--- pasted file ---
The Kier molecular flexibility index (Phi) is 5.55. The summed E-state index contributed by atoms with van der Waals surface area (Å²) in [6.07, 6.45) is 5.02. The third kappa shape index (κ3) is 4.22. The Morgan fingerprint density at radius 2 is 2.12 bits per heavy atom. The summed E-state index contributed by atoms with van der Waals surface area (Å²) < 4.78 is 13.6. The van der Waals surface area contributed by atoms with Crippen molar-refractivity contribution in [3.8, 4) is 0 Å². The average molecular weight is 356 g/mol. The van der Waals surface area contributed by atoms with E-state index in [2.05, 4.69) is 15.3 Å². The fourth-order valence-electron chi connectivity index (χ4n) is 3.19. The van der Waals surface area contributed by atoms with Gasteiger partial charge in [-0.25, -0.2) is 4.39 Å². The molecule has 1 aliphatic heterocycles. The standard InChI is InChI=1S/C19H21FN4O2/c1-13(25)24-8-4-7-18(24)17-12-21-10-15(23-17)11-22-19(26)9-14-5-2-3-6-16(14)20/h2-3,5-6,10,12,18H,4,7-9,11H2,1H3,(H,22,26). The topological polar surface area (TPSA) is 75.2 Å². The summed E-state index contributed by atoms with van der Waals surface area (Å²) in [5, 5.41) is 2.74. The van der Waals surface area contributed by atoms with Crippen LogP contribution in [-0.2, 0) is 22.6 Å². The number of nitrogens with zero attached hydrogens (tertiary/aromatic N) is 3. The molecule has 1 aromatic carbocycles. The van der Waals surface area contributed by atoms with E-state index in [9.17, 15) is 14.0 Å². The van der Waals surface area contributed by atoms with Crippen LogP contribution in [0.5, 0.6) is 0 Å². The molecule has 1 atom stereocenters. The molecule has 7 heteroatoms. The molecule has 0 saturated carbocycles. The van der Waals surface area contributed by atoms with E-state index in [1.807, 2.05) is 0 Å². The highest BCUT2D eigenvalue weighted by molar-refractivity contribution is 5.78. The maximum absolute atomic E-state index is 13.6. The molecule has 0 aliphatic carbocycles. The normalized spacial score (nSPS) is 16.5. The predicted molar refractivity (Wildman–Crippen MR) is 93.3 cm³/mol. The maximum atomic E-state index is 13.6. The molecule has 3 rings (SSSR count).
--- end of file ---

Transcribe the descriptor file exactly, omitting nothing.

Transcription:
The Kier molecular flexibility index (Phi) is 5.55. The summed E-state index contributed by atoms with van der Waals surface area (Å²) in [6.07, 6.45) is 5.02. The third kappa shape index (κ3) is 4.22. The Morgan fingerprint density at radius 2 is 2.12 bits per heavy atom. The summed E-state index contributed by atoms with van der Waals surface area (Å²) < 4.78 is 13.6. The van der Waals surface area contributed by atoms with Crippen molar-refractivity contribution in [3.8, 4) is 0 Å². The average molecular weight is 356 g/mol. The van der Waals surface area contributed by atoms with E-state index in [2.05, 4.69) is 15.3 Å². The fourth-order valence-electron chi connectivity index (χ4n) is 3.19. The van der Waals surface area contributed by atoms with Gasteiger partial charge in [-0.25, -0.2) is 4.39 Å². The molecule has 1 aliphatic heterocycles. The standard InChI is InChI=1S/C19H21FN4O2/c1-13(25)24-8-4-7-18(24)17-12-21-10-15(23-17)11-22-19(26)9-14-5-2-3-6-16(14)20/h2-3,5-6,10,12,18H,4,7-9,11H2,1H3,(H,22,26). The topological polar surface area (TPSA) is 75.2 Å². The summed E-state index contributed by atoms with van der Waals surface area (Å²) in [5, 5.41) is 2.74. The van der Waals surface area contributed by atoms with Crippen LogP contribution in [-0.2, 0) is 22.6 Å². The number of nitrogens with zero attached hydrogens (tertiary/aromatic N) is 3. The molecule has 1 aromatic carbocycles. The van der Waals surface area contributed by atoms with E-state index in [9.17, 15) is 14.0 Å². The van der Waals surface area contributed by atoms with Crippen LogP contribution in [0.5, 0.6) is 0 Å². The molecule has 1 atom stereocenters. The molecule has 7 heteroatoms. The molecule has 0 saturated carbocycles. The van der Waals surface area contributed by atoms with E-state index in [1.807, 2.05) is 0 Å². The highest BCUT2D eigenvalue weighted by molar-refractivity contribution is 5.78. The maximum absolute atomic E-state index is 13.6. The molecule has 0 aliphatic carbocycles. The normalized spacial score (nSPS) is 16.5. The predicted molar refractivity (Wildman–Crippen MR) is 93.3 cm³/mol. The maximum atomic E-state index is 13.6. The molecule has 3 rings (SSSR count).